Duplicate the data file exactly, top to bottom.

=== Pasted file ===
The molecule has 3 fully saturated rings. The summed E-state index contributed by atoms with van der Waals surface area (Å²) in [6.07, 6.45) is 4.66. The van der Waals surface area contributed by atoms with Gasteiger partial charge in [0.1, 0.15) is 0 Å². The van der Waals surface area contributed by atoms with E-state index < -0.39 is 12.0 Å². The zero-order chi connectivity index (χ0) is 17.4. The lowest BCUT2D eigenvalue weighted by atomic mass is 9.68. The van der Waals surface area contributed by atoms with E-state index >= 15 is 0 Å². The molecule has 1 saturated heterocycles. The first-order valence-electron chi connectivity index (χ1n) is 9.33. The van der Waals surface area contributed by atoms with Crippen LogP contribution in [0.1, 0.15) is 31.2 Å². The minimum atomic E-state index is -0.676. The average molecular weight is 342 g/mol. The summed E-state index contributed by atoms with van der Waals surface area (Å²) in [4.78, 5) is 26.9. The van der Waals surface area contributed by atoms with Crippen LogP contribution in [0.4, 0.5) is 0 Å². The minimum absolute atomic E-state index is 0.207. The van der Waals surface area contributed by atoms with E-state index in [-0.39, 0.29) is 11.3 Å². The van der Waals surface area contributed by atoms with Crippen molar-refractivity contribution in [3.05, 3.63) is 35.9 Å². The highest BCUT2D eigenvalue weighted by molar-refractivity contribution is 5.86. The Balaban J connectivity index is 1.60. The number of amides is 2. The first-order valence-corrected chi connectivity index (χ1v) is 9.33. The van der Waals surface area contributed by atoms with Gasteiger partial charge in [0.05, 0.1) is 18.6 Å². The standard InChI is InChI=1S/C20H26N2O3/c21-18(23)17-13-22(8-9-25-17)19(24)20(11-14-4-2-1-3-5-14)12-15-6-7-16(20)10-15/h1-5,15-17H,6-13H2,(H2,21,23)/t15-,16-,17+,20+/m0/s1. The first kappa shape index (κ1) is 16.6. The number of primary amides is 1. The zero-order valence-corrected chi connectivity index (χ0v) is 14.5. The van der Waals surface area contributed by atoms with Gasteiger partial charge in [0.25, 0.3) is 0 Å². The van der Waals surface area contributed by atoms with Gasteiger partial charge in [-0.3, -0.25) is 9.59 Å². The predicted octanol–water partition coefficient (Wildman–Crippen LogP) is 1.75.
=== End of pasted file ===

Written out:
The molecule has 3 fully saturated rings. The summed E-state index contributed by atoms with van der Waals surface area (Å²) in [6.07, 6.45) is 4.66. The van der Waals surface area contributed by atoms with Gasteiger partial charge in [0.1, 0.15) is 0 Å². The van der Waals surface area contributed by atoms with E-state index < -0.39 is 12.0 Å². The zero-order chi connectivity index (χ0) is 17.4. The lowest BCUT2D eigenvalue weighted by atomic mass is 9.68. The van der Waals surface area contributed by atoms with E-state index >= 15 is 0 Å². The molecule has 1 saturated heterocycles. The first-order valence-electron chi connectivity index (χ1n) is 9.33. The van der Waals surface area contributed by atoms with Crippen LogP contribution in [0.1, 0.15) is 31.2 Å². The minimum atomic E-state index is -0.676. The average molecular weight is 342 g/mol. The summed E-state index contributed by atoms with van der Waals surface area (Å²) in [4.78, 5) is 26.9. The van der Waals surface area contributed by atoms with Crippen LogP contribution in [0.4, 0.5) is 0 Å². The minimum absolute atomic E-state index is 0.207. The van der Waals surface area contributed by atoms with E-state index in [-0.39, 0.29) is 11.3 Å². The van der Waals surface area contributed by atoms with Crippen molar-refractivity contribution in [3.05, 3.63) is 35.9 Å². The highest BCUT2D eigenvalue weighted by molar-refractivity contribution is 5.86. The Balaban J connectivity index is 1.60. The number of amides is 2. The first-order valence-corrected chi connectivity index (χ1v) is 9.33. The van der Waals surface area contributed by atoms with Gasteiger partial charge in [0.05, 0.1) is 18.6 Å². The standard InChI is InChI=1S/C20H26N2O3/c21-18(23)17-13-22(8-9-25-17)19(24)20(11-14-4-2-1-3-5-14)12-15-6-7-16(20)10-15/h1-5,15-17H,6-13H2,(H2,21,23)/t15-,16-,17+,20+/m0/s1. The first kappa shape index (κ1) is 16.6. The number of primary amides is 1. The zero-order valence-corrected chi connectivity index (χ0v) is 14.5. The van der Waals surface area contributed by atoms with Gasteiger partial charge in [0.25, 0.3) is 0 Å². The van der Waals surface area contributed by atoms with Gasteiger partial charge in [-0.3, -0.25) is 9.59 Å². The predicted octanol–water partition coefficient (Wildman–Crippen LogP) is 1.75.